Our days are driven by decisions we often don’t think twice about: Do you take the stairs or the elevator? Should you take this train or wait for the next? Which highway should you choose? Do you get a bagel on our way to work or eat a banana? Do you stop at the stoplight or proceed with caution? We're guided into many of these decisions. For example, an Out-of-Order sign at the elevator or a prompt from a Fitbit might encourage you to look for a stairwell. If a crowded train pulls in, an announcement that there is another behind it may cause you to wait. If you're tracking your caloric intake, you will likely choose the banana. This is not a discussion about the existence of free will. It’s a brief look at the ways in which we make decisions today and how those processes are guided by tools and processes created by other humans that we may not be aware of—and the implications of when that occurs within public policy.
In one way or another, the decisions above and many others are the result of the architecture of our lives. No, not metaphysical architecture, but choice architecture—the careful design of the environments in which people make choices. It’s all around from the signs on doors that indicate whether we should pull or push (or in the absence of signs where there is a handle or not—think about it) to the ways foods are grouped together at a lunch buffet (they don’t often mix the hot entrees with the desserts, do they?). Choice architecture was outlined by behavioral economist Richard Thaler and legal scholar Cass Sunstein. It highlights the power of the an instinctual response that is based on intuition. Known as the Automatic System, this is a gut reaction to the world around us—it’s almost instantaneous, and is not to be classified as traditional thinking. This is contrast to our Reflective System which is deliberate and employs logic and reason to make decisions.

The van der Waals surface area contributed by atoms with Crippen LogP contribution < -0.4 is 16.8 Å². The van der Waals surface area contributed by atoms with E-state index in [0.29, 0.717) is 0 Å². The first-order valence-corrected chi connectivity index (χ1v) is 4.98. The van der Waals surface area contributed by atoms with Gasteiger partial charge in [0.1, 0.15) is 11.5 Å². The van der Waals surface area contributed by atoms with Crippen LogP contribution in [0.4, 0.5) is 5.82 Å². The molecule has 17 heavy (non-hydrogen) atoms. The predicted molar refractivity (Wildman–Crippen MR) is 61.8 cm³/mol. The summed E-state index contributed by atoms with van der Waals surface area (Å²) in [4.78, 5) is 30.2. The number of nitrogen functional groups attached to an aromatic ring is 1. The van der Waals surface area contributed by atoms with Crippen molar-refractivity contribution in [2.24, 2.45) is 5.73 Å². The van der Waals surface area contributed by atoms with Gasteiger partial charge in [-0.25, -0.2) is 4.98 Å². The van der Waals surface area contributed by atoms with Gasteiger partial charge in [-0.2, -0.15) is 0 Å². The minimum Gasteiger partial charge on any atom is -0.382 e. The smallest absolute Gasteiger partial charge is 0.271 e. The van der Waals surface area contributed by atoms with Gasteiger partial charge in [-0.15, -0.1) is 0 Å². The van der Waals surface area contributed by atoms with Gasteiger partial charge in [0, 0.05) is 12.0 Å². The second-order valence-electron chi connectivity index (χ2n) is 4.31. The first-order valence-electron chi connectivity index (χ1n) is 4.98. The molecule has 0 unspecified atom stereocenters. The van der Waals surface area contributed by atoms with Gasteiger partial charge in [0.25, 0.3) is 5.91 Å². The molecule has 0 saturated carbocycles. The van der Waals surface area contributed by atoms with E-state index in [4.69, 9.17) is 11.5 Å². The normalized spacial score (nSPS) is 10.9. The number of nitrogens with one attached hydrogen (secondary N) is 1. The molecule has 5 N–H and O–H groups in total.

Thaler gives a great example of this with a door in his classroom. This door included two very large vertical handles on the side facing his classroom. This meant his students had to make a decision as they approached it to push or pull the door as a means of exiting the room. This particular door opened outward, meaning it needed to be pushed, however the presence of the handles triggered the students’ automatic system, and they pulled the door to exit. Of course the door would not open and for those trying to make a quiet exit, they attracted the attention of their peers and of Thaler. Eventually, Thaler pointed this out to his students, but even after the pattern of pulling the door when they should push had been discussed, students continued to pull on the handles as they tried to leave. Their instinctual response to the handles, and the believed behavior that should result from interacting with those handles, trumped the information they had been given about how the door actually worked. Thaler maintained this was an example of poor choice architecture.
We don’t rely completely on our reflective system even though it might enhance our decision making skills—we just don’t have time for that! Or we haven’t been primed to ignore our instincts in a world that has categorically been designed to enhance our automatic assumption of the “right” action. Of course, this “right” action can be coaxed in one particular direction. The coaxers are known as Choice Architects—the people who create our environments and shape our experiences, which includes everyone from the person designing the subway platform to the person designing the menu at the restaurant you’re going to this weekend for dinner. Almost anyone can be a choice architect but not everyone should be choice architect.